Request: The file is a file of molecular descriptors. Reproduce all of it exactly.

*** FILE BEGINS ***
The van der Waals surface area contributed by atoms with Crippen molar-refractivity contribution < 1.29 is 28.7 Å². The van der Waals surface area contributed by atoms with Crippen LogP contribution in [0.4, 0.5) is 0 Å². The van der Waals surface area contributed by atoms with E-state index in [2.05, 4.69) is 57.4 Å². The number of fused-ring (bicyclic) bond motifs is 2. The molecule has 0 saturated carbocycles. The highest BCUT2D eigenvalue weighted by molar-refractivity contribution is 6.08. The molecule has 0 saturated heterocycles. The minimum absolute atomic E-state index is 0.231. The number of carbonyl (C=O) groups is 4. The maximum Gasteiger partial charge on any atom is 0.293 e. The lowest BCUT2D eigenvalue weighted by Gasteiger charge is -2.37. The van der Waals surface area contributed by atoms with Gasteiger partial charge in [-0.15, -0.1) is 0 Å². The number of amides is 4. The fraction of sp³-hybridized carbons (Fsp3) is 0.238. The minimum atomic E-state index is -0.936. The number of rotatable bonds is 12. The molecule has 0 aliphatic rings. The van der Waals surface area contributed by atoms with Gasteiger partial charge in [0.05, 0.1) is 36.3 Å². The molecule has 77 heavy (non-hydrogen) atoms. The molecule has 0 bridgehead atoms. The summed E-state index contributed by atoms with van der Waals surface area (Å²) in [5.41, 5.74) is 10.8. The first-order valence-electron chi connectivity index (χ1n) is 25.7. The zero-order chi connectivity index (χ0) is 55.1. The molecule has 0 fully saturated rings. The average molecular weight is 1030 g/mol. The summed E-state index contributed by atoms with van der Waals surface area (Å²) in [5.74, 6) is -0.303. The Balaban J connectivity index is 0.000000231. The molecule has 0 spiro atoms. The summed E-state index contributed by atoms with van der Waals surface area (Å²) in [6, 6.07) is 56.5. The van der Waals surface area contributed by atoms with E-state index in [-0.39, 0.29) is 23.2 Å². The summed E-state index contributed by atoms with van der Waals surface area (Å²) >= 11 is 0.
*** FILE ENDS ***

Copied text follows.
The van der Waals surface area contributed by atoms with Crippen molar-refractivity contribution < 1.29 is 28.7 Å². The van der Waals surface area contributed by atoms with Crippen LogP contribution in [0.4, 0.5) is 0 Å². The van der Waals surface area contributed by atoms with E-state index in [2.05, 4.69) is 57.4 Å². The number of fused-ring (bicyclic) bond motifs is 2. The molecule has 0 saturated carbocycles. The highest BCUT2D eigenvalue weighted by molar-refractivity contribution is 6.08. The molecule has 0 saturated heterocycles. The minimum absolute atomic E-state index is 0.231. The number of carbonyl (C=O) groups is 4. The maximum Gasteiger partial charge on any atom is 0.293 e. The lowest BCUT2D eigenvalue weighted by Gasteiger charge is -2.37. The van der Waals surface area contributed by atoms with Gasteiger partial charge in [-0.15, -0.1) is 0 Å². The number of amides is 4. The fraction of sp³-hybridized carbons (Fsp3) is 0.238. The minimum atomic E-state index is -0.936. The number of rotatable bonds is 12. The molecule has 0 aliphatic rings. The van der Waals surface area contributed by atoms with Gasteiger partial charge in [0.05, 0.1) is 36.3 Å². The molecule has 77 heavy (non-hydrogen) atoms. The molecule has 0 bridgehead atoms. The summed E-state index contributed by atoms with van der Waals surface area (Å²) in [5.41, 5.74) is 10.8. The first-order valence-electron chi connectivity index (χ1n) is 25.7. The zero-order chi connectivity index (χ0) is 55.1. The molecule has 0 fully saturated rings. The average molecular weight is 1030 g/mol. The summed E-state index contributed by atoms with van der Waals surface area (Å²) in [5.74, 6) is -0.303. The Balaban J connectivity index is 0.000000231. The molecule has 0 spiro atoms. The summed E-state index contributed by atoms with van der Waals surface area (Å²) in [6, 6.07) is 56.5. The van der Waals surface area contributed by atoms with E-state index in [-0.39, 0.29) is 23.2 Å². The summed E-state index contributed by atoms with van der Waals surface area (Å²) >= 11 is 0.